The Hill: CDC begins testing blood for antibody coronavirus treatment.
On Tuesday, Cuomo put out an all-call to companies that can manufacture tens of millions of reliable antibody tests for his region, noting that he’s coordinating with the governors of New Jersey and Connecticut to plan for the eventual return of millions of workers to the Big Apple.
In Finland, for example, random antibody testing of the working-age populace has already begun, with a strategy in place to expand the testing to everyone else in the country gradually (YLE). Germany announced last month that it will use “immunity certificates” similar to vaccination certificates that will allow citizens who have coronavirus antibodies return to work (The Telegraph).
The U.S. economic fallout, meanwhile, continues to concern the president and members of Congress. Trump on Tuesday embraced the push for additional stimulus spending, including expansive infrastructure spending, which he said could benefit from low or zero interest rates. In theory, there’s momentum in Congress for a fourth phase of relief legislation, but Republicans and Democrats have different ideas about the ingredients, the price tag and the amount of time it would take to work out (The Hill).
One idea gaining traction among Democrats is suspension of mortgage payments, which would spiral into suspension of rent payments. The costs to the Treasury would be gargantuan, however.
Happening much more quickly in Congress, however, will be approval of additional federal appropriations for more small-business lending, with backing from Trump and the Treasury Department. The administration will ask for an additional $250 billion in funding for loans to small businesses to meet their scramble for relief after being hit hard by state and local stay-at-home orders (The Washington Post).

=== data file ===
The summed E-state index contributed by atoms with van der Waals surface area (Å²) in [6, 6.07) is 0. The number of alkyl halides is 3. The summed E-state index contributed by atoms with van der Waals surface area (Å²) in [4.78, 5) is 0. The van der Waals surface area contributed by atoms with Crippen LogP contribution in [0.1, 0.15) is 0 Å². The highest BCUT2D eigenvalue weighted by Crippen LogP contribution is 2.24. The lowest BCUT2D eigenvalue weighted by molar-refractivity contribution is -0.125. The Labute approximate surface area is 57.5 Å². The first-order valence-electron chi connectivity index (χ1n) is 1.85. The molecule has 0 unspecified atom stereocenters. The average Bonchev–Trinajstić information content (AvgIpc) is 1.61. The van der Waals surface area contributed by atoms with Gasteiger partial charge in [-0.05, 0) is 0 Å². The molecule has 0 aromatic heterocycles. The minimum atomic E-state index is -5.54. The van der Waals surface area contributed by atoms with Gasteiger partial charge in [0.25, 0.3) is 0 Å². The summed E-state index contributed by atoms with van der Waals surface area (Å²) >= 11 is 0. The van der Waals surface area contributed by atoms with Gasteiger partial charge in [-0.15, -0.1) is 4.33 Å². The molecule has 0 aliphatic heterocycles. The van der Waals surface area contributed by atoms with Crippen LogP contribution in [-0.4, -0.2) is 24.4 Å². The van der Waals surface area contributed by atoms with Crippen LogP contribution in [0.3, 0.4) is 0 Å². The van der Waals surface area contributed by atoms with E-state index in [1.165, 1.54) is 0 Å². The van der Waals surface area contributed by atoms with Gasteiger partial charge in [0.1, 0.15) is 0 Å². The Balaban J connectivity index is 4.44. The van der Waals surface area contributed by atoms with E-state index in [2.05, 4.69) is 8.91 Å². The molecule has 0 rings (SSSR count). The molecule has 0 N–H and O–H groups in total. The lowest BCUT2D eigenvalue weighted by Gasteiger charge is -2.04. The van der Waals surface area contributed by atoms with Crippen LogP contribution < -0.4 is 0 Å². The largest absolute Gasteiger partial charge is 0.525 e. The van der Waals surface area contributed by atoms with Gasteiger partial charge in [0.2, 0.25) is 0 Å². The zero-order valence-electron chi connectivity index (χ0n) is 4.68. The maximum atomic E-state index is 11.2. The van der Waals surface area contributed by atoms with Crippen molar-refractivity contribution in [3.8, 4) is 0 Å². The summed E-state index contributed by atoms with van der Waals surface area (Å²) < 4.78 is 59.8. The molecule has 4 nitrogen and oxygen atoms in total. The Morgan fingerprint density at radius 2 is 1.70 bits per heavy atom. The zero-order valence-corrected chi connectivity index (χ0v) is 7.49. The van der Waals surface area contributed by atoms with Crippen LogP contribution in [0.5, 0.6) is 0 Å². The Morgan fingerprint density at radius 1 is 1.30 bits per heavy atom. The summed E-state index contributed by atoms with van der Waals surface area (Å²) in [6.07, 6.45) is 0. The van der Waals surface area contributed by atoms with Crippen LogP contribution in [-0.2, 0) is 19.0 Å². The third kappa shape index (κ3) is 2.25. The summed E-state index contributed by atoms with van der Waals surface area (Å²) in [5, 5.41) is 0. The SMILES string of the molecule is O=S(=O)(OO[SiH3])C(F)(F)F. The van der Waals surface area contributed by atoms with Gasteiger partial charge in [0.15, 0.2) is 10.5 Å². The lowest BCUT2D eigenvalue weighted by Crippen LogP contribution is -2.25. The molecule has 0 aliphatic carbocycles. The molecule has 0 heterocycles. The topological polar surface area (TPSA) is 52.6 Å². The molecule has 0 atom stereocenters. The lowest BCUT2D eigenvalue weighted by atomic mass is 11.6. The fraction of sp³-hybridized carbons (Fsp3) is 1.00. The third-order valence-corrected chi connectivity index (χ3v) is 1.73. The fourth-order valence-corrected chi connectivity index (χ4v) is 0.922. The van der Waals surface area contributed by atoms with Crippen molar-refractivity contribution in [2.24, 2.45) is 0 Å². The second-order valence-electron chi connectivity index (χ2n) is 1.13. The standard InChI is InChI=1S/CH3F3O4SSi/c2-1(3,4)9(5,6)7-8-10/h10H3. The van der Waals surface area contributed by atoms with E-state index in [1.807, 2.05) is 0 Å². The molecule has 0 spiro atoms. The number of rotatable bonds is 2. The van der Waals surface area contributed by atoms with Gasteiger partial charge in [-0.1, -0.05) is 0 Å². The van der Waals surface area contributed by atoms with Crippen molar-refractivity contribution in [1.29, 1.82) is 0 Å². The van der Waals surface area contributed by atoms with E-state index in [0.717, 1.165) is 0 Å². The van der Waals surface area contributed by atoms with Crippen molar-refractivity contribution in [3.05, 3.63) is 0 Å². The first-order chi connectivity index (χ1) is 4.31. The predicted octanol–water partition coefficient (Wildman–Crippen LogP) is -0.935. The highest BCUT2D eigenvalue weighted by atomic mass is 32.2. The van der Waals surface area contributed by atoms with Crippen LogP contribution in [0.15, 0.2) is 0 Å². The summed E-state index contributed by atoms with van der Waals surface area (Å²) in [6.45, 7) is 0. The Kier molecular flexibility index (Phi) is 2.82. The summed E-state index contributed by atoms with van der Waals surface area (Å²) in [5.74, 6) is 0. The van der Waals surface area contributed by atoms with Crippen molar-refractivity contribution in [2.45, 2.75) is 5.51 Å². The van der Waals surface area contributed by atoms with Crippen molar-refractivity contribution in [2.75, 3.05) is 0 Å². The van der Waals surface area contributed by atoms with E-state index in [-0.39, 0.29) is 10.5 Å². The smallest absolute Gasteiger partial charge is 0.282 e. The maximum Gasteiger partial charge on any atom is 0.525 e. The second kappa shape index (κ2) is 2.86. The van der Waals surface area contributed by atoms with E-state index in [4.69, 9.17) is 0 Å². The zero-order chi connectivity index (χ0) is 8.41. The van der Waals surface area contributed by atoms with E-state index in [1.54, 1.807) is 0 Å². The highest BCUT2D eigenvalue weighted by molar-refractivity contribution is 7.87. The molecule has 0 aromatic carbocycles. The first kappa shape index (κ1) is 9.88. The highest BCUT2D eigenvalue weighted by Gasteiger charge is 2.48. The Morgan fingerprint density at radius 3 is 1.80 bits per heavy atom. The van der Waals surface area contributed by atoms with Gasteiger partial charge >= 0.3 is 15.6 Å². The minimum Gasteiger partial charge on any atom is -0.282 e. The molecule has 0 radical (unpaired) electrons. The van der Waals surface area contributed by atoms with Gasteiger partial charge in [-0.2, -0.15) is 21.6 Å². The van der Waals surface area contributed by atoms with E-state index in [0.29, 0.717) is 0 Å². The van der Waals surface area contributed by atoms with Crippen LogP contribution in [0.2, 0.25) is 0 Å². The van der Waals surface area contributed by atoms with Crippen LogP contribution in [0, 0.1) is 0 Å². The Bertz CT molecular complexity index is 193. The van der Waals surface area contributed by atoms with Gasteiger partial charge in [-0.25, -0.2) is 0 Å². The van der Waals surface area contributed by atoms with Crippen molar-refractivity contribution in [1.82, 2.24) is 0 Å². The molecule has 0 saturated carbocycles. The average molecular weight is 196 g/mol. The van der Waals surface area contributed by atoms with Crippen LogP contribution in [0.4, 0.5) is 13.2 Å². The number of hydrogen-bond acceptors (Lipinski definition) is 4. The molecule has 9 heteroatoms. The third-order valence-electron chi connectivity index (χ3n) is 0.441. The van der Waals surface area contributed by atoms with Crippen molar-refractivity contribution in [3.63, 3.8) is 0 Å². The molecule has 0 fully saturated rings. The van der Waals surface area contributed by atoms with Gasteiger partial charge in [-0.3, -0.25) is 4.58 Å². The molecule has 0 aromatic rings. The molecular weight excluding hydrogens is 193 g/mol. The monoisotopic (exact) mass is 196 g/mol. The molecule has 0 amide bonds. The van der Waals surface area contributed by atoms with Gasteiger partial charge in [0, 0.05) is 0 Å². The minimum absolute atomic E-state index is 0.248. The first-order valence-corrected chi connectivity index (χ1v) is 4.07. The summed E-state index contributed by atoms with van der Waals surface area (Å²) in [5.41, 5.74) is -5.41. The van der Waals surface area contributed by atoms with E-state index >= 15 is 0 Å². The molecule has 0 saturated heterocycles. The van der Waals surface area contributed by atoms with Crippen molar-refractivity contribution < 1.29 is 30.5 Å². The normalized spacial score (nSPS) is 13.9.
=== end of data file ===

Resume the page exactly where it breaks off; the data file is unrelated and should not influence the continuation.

Without addressing the hardships among the nation’s small businesses, which include restaurants, bars, salons and small retail shops, the president pointed to the enormous volume of applications that seek to qualify for loans. “It’s really popular,” Trump said. “It’s hundreds of thousands of applications. They really like it.”
Asked on Tuesday if the administration believes a new infusion of funds will be enough for small business lending, which would bring the federal total to $600 billion, Trump said. “We’re going to find out.”
Separately, lawmakers and the IRS are beginning to focus on the potential for scams as millions of Americans prepare to receive federal stimulus deposits of $1,200 or more beginning this month and continuing into the fall. Lawmakers are encouraging Americans to be vigilant about scammers and fraudsters and urging federal agencies to formulate plans that can stop criminals from preying on vulnerable recipients (The Hill).